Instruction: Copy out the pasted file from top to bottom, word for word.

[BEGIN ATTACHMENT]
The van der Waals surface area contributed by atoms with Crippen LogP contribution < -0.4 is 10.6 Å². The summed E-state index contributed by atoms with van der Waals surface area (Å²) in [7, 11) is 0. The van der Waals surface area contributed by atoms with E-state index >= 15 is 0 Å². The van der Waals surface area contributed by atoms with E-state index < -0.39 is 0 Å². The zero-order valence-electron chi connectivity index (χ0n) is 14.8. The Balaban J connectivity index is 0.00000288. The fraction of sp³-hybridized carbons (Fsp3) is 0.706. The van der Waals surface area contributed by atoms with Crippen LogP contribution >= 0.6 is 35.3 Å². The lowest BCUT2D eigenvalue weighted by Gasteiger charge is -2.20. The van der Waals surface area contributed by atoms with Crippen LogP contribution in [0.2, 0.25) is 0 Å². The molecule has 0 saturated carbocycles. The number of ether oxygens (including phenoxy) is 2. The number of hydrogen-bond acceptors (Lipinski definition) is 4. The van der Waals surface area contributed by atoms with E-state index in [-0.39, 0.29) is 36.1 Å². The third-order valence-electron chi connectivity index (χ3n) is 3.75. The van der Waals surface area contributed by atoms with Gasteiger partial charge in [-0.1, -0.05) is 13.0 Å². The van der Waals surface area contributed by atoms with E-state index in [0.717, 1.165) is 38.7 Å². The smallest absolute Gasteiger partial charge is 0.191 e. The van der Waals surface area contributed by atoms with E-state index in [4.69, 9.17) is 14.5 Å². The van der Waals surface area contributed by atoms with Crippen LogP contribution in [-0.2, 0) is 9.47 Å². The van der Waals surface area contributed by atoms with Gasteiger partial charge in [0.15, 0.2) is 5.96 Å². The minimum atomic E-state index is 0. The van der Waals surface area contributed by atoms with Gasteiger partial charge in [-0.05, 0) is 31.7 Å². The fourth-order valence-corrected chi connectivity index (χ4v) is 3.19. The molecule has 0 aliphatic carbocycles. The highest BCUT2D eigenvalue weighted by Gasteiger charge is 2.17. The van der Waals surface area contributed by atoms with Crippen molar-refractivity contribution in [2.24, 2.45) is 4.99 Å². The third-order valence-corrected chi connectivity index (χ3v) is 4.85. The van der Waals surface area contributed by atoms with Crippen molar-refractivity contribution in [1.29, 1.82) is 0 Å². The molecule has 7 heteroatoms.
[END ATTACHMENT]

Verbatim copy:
The van der Waals surface area contributed by atoms with Crippen LogP contribution < -0.4 is 10.6 Å². The summed E-state index contributed by atoms with van der Waals surface area (Å²) in [7, 11) is 0. The van der Waals surface area contributed by atoms with E-state index >= 15 is 0 Å². The van der Waals surface area contributed by atoms with E-state index < -0.39 is 0 Å². The zero-order valence-electron chi connectivity index (χ0n) is 14.8. The Balaban J connectivity index is 0.00000288. The fraction of sp³-hybridized carbons (Fsp3) is 0.706. The van der Waals surface area contributed by atoms with Crippen LogP contribution >= 0.6 is 35.3 Å². The lowest BCUT2D eigenvalue weighted by Gasteiger charge is -2.20. The van der Waals surface area contributed by atoms with Crippen LogP contribution in [0.2, 0.25) is 0 Å². The molecule has 0 saturated carbocycles. The number of ether oxygens (including phenoxy) is 2. The number of hydrogen-bond acceptors (Lipinski definition) is 4. The van der Waals surface area contributed by atoms with E-state index in [-0.39, 0.29) is 36.1 Å². The third-order valence-electron chi connectivity index (χ3n) is 3.75. The van der Waals surface area contributed by atoms with Gasteiger partial charge in [-0.1, -0.05) is 13.0 Å². The van der Waals surface area contributed by atoms with E-state index in [0.717, 1.165) is 38.7 Å². The smallest absolute Gasteiger partial charge is 0.191 e. The van der Waals surface area contributed by atoms with E-state index in [4.69, 9.17) is 14.5 Å². The van der Waals surface area contributed by atoms with Crippen LogP contribution in [-0.2, 0) is 9.47 Å². The van der Waals surface area contributed by atoms with Gasteiger partial charge in [0.15, 0.2) is 5.96 Å². The minimum atomic E-state index is 0. The van der Waals surface area contributed by atoms with Gasteiger partial charge in [-0.05, 0) is 31.7 Å². The fourth-order valence-corrected chi connectivity index (χ4v) is 3.19. The molecule has 0 aliphatic carbocycles. The highest BCUT2D eigenvalue weighted by Gasteiger charge is 2.17. The van der Waals surface area contributed by atoms with Crippen molar-refractivity contribution in [2.24, 2.45) is 4.99 Å². The third-order valence-corrected chi connectivity index (χ3v) is 4.85. The van der Waals surface area contributed by atoms with Crippen molar-refractivity contribution in [1.29, 1.82) is 0 Å². The molecule has 7 heteroatoms.